The Hon. Dr P. WONG
: I ask the Minister for Juvenile Justice, Minister Assisting the Premier on Youth, and Minister Assisting the Minister for the Environment a question without notice. In view of the recent report by the Australian Institute of Criminology that showed that the imprisonment rate has increased by around 4.4 per cent a year over the past decade, what is the rate of juvenile offending and detention over the past decade? What structures and procedures are in place in the juvenile justice system to address the growing representation rate of juveniles from non-English-speaking backgrounds into the system?
The Hon. CARMEL TEBBUTT:
I will take on notice the first part of the honourable member’s question because I do not have the material available to me to enable me to provide a response at this time. However, the Department of Juvenile Justice is putting in place measures to address the important issue of the overrepresentation of people from non-English speaking backgrounds. At the moment there is a significant overrepresentation of young indigenous people in detention centres.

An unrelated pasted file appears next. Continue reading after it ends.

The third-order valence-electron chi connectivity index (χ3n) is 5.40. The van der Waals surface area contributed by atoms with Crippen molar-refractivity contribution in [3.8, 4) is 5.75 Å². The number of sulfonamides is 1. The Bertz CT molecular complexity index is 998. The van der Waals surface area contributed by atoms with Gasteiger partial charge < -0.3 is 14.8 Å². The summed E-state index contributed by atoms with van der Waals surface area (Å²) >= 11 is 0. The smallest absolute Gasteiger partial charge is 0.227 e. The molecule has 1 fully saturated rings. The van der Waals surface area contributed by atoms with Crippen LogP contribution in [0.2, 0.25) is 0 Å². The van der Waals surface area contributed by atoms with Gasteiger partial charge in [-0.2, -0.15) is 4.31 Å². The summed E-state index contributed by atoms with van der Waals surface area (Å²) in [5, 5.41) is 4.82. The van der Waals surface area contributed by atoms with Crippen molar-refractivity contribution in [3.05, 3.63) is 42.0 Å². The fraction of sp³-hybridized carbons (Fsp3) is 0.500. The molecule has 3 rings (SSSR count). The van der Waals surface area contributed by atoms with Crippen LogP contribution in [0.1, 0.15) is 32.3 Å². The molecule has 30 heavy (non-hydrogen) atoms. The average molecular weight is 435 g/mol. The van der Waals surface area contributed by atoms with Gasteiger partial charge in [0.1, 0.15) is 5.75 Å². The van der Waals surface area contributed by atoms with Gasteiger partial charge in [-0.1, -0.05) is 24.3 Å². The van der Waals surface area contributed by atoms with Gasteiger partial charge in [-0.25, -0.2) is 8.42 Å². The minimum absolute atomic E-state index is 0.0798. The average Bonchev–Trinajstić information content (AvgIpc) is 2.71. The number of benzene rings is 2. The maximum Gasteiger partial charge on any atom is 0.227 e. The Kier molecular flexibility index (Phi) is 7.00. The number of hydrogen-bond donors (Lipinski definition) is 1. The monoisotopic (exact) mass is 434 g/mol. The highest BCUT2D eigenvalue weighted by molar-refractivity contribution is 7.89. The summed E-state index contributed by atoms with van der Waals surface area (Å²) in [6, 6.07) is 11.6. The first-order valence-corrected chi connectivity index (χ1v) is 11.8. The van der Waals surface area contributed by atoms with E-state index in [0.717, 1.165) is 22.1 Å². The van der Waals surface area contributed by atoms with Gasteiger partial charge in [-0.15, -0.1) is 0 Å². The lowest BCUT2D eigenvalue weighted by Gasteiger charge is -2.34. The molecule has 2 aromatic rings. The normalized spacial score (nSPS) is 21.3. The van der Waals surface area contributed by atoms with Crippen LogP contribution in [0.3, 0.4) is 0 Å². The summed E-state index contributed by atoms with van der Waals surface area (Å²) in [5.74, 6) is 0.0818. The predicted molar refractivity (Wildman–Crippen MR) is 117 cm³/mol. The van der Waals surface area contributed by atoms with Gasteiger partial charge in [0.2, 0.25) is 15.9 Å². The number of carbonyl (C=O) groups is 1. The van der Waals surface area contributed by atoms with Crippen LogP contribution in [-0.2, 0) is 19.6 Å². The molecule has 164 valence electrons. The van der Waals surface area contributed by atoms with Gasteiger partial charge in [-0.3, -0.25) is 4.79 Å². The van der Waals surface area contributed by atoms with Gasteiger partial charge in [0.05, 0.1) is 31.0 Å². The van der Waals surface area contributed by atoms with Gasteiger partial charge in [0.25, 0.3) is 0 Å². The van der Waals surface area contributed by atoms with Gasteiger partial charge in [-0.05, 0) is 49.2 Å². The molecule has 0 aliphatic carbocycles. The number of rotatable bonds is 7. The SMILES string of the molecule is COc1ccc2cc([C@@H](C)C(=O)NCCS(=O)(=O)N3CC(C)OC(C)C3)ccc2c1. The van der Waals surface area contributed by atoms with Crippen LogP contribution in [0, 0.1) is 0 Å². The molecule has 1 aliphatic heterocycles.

The representation of young people from a South-East Asian background is roughly of the order of 4.5 per cent; the representation of young people from an Arabic speaking background is roughly 4 per cent; and the representation of Pacific islanders and Maori detainees is 9 per cent - a significant increase in representation for that group.
The department is undertaking a number of measures to address the services and diversionary strategies provided in detention centres to try to ensure that young people have options available to them other than control orders. I point out that the purpose of the Youth Justice Conferencing Scheme - a scheme to which I have referred in this House on a number of occasions - is to enable the department to intervene early in the piece and to provide options other than control orders to meet the needs of young people through the conferencing process.
Drug and alcohol counselling, extra family support, or issues relating to schooling can be addressed. The Youth Justice Conferencing Scheme covers a range of issues. I will take the first part of the honourable member’s question on notice as I am not presently able to provide information, going back 10 years, relating to the rate of incarceration of people from a non-English speaking background.